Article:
A quick primer on the now-industry-standard SAE International rules on how to discuss self-driving abilities: Level 0 is no automation whatsoever. Level 1 is partial assistance with certain aspects of driving, like lane keep assist or adaptive cruise control. Level 2 is a step up to systems that can take control of the vehicle in certain situations, like Tesla's Autopilot or Cadillac's Super Cruise, while still requiring the driver to pay attention.
Get past that and we enter the realm of speculation: Level 3 promises full computer control without supervision under defined conditions during a journey, Level 4 is start-to-finish autonomous tech limited only by virtual safeguards like a geofence, and Level 5 is the total hands-off, go literally anywhere at the push of a button experience where the vehicle might not even have physical controls.
When will these degrees of self-driving car autonomy be developed and commercially available?
The sub-questions below will resolve on the earliest date that SAE makes a statement that a commercially available self-driving car meets the respective standard of autonomy. If no statement by SAE is available, statements by relevant car manufacturers, taxi service providers, and credible media reports will also be sufficient.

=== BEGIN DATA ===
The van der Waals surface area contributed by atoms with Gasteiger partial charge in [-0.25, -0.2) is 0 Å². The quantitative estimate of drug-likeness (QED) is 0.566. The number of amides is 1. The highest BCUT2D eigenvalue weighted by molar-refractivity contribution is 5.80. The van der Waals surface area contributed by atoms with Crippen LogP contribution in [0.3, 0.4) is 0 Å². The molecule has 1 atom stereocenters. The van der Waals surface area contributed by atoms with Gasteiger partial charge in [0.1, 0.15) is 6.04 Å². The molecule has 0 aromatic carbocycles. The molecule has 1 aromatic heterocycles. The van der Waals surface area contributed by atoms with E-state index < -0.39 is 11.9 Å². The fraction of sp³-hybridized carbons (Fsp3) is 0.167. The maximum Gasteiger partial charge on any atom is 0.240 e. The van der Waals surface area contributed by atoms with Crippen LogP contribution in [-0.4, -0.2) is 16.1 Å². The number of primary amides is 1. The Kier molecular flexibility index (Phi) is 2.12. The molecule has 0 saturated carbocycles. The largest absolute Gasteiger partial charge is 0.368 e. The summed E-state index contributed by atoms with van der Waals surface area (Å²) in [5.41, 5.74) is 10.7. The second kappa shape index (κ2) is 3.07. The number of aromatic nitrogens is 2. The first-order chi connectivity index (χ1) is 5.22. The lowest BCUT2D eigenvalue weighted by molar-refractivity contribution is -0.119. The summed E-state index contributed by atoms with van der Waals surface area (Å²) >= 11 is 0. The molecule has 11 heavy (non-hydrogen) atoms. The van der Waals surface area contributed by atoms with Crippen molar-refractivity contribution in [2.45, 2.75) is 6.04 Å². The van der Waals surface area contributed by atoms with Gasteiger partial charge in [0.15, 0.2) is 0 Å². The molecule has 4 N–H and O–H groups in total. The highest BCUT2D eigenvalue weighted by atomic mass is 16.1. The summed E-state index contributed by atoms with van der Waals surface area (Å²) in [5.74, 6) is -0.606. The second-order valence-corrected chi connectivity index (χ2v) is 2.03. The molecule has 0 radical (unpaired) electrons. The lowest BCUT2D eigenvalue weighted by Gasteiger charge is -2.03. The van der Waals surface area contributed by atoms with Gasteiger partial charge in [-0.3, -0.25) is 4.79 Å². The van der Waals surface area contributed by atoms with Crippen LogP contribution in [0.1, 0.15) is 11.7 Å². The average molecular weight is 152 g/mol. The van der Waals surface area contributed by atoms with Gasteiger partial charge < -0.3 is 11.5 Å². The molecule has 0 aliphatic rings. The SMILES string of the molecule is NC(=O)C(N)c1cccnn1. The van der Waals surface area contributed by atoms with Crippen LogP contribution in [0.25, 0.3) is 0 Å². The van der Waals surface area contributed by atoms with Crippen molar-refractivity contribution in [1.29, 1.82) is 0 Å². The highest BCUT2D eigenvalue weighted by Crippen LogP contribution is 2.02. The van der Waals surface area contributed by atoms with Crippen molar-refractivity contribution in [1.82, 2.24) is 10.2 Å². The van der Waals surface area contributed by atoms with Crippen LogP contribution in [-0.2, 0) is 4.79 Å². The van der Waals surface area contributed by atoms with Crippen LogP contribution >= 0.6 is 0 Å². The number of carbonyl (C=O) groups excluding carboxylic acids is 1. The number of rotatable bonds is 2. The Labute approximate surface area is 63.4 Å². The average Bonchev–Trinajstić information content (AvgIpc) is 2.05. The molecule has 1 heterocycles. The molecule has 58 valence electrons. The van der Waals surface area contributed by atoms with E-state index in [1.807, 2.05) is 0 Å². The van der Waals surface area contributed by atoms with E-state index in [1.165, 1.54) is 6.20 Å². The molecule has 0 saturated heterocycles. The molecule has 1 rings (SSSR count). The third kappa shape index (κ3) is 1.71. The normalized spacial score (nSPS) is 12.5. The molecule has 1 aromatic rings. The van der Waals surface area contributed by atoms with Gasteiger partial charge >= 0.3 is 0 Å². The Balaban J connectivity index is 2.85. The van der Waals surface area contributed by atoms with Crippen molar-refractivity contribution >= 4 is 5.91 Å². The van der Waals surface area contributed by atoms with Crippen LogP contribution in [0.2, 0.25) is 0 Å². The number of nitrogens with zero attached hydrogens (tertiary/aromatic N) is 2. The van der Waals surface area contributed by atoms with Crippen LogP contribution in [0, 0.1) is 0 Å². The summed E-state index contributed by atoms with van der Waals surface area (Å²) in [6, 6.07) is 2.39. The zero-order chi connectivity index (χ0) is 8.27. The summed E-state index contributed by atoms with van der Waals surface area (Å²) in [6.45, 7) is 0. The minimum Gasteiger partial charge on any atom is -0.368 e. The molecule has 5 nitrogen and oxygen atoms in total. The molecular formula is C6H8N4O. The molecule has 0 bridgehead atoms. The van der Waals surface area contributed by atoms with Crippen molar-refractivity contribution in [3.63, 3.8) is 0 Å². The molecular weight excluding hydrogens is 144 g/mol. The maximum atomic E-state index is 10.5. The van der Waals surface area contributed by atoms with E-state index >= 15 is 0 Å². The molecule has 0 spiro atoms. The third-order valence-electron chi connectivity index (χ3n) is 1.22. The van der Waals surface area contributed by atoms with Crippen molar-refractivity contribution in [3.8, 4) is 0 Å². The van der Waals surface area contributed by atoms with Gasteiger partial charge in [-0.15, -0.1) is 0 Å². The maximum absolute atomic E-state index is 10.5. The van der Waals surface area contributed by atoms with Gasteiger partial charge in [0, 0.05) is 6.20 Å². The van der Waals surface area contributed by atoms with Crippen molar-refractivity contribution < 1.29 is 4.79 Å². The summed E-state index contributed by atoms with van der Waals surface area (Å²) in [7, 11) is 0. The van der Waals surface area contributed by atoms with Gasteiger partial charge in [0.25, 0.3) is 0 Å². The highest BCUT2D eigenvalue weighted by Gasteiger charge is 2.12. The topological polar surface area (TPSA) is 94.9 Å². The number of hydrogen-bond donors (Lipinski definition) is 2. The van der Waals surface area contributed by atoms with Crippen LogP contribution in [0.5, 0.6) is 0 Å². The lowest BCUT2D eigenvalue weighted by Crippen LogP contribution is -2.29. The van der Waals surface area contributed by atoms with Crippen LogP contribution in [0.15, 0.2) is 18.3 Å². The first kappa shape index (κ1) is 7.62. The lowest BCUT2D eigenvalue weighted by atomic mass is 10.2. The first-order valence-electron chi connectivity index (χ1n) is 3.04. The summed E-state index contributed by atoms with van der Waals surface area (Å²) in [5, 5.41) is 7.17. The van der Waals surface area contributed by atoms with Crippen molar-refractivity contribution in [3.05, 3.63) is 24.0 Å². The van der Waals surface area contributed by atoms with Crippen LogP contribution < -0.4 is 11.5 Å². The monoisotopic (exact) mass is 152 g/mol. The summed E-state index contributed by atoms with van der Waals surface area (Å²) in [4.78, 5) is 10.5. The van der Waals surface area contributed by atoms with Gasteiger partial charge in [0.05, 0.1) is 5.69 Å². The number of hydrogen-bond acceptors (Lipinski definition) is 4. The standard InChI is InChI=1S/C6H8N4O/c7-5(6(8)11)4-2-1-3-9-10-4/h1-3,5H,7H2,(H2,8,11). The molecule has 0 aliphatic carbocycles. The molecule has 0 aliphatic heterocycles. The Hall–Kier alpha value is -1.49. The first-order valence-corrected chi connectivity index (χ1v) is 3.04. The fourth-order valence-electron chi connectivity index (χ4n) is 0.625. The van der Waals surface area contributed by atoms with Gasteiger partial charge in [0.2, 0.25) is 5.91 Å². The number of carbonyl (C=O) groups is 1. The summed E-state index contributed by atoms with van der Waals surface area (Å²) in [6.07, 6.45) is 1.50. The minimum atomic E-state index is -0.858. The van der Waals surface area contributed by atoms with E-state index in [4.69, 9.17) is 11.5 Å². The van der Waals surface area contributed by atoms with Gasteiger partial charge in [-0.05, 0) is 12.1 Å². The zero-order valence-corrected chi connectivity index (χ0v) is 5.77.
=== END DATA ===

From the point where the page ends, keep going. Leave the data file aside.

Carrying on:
For this question, "commercially available" means that any member of the general public can purchase a car, rent a vehicle, or hail a ride-sharing or public transit vehicle. A service providing commercial delivery or freight would also be sufficient. Any availability of such services anywhere in the world is sufficient for this question.
[ETA 2020-11-19]: commercially available cars include vehicles used for ridesharing, robotaxis, etc.
In the case of ambiguity or conflict in the definition of SAE autonomy levels, J3016_201806 will be the authoritative source. If J3016_201806 is unclear, the most recent version of J3016 published by SAE will be used.